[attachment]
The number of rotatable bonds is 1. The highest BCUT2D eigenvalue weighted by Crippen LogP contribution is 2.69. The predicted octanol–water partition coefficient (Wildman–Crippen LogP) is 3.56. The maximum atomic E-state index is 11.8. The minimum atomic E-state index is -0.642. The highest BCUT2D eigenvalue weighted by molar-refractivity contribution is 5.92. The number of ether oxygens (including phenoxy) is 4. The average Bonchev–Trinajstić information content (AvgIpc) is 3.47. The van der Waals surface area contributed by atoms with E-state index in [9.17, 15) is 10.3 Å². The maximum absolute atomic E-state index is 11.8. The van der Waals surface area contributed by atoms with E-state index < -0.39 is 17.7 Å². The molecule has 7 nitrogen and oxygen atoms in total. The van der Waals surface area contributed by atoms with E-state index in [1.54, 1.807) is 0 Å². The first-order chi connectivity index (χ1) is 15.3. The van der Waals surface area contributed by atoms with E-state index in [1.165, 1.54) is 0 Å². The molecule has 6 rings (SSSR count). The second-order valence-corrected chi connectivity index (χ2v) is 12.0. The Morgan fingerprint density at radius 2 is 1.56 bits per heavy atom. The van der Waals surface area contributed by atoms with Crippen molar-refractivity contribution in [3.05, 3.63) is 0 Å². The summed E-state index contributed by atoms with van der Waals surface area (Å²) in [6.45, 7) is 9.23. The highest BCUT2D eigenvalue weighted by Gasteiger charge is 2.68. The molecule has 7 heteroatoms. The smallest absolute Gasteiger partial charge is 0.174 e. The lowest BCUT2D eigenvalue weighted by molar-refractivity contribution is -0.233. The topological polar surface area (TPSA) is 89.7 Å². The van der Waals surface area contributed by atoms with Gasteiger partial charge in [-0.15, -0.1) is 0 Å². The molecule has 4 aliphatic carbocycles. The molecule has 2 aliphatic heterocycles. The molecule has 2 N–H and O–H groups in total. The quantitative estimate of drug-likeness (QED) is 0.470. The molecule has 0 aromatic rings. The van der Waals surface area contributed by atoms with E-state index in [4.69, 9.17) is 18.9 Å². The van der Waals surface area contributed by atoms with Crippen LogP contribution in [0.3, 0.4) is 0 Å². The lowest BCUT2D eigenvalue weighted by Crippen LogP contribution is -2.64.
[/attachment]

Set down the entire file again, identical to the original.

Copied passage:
The number of rotatable bonds is 1. The highest BCUT2D eigenvalue weighted by Crippen LogP contribution is 2.69. The predicted octanol–water partition coefficient (Wildman–Crippen LogP) is 3.56. The maximum atomic E-state index is 11.8. The minimum atomic E-state index is -0.642. The highest BCUT2D eigenvalue weighted by molar-refractivity contribution is 5.92. The number of ether oxygens (including phenoxy) is 4. The average Bonchev–Trinajstić information content (AvgIpc) is 3.47. The van der Waals surface area contributed by atoms with E-state index in [9.17, 15) is 10.3 Å². The maximum absolute atomic E-state index is 11.8. The van der Waals surface area contributed by atoms with E-state index < -0.39 is 17.7 Å². The molecule has 7 nitrogen and oxygen atoms in total. The van der Waals surface area contributed by atoms with E-state index in [1.54, 1.807) is 0 Å². The first-order chi connectivity index (χ1) is 15.3. The van der Waals surface area contributed by atoms with E-state index in [1.165, 1.54) is 0 Å². The molecule has 6 rings (SSSR count). The second-order valence-corrected chi connectivity index (χ2v) is 12.0. The Morgan fingerprint density at radius 2 is 1.56 bits per heavy atom. The van der Waals surface area contributed by atoms with Crippen molar-refractivity contribution in [3.05, 3.63) is 0 Å². The summed E-state index contributed by atoms with van der Waals surface area (Å²) in [6.45, 7) is 9.23. The highest BCUT2D eigenvalue weighted by Gasteiger charge is 2.68. The molecule has 7 heteroatoms. The smallest absolute Gasteiger partial charge is 0.174 e. The lowest BCUT2D eigenvalue weighted by molar-refractivity contribution is -0.233. The topological polar surface area (TPSA) is 89.7 Å². The van der Waals surface area contributed by atoms with Gasteiger partial charge in [-0.15, -0.1) is 0 Å². The molecule has 4 aliphatic carbocycles. The molecule has 2 aliphatic heterocycles. The molecule has 2 N–H and O–H groups in total. The quantitative estimate of drug-likeness (QED) is 0.470. The molecule has 0 aromatic rings. The van der Waals surface area contributed by atoms with E-state index in [4.69, 9.17) is 18.9 Å². The van der Waals surface area contributed by atoms with Crippen LogP contribution in [0.3, 0.4) is 0 Å². The lowest BCUT2D eigenvalue weighted by Crippen LogP contribution is -2.64.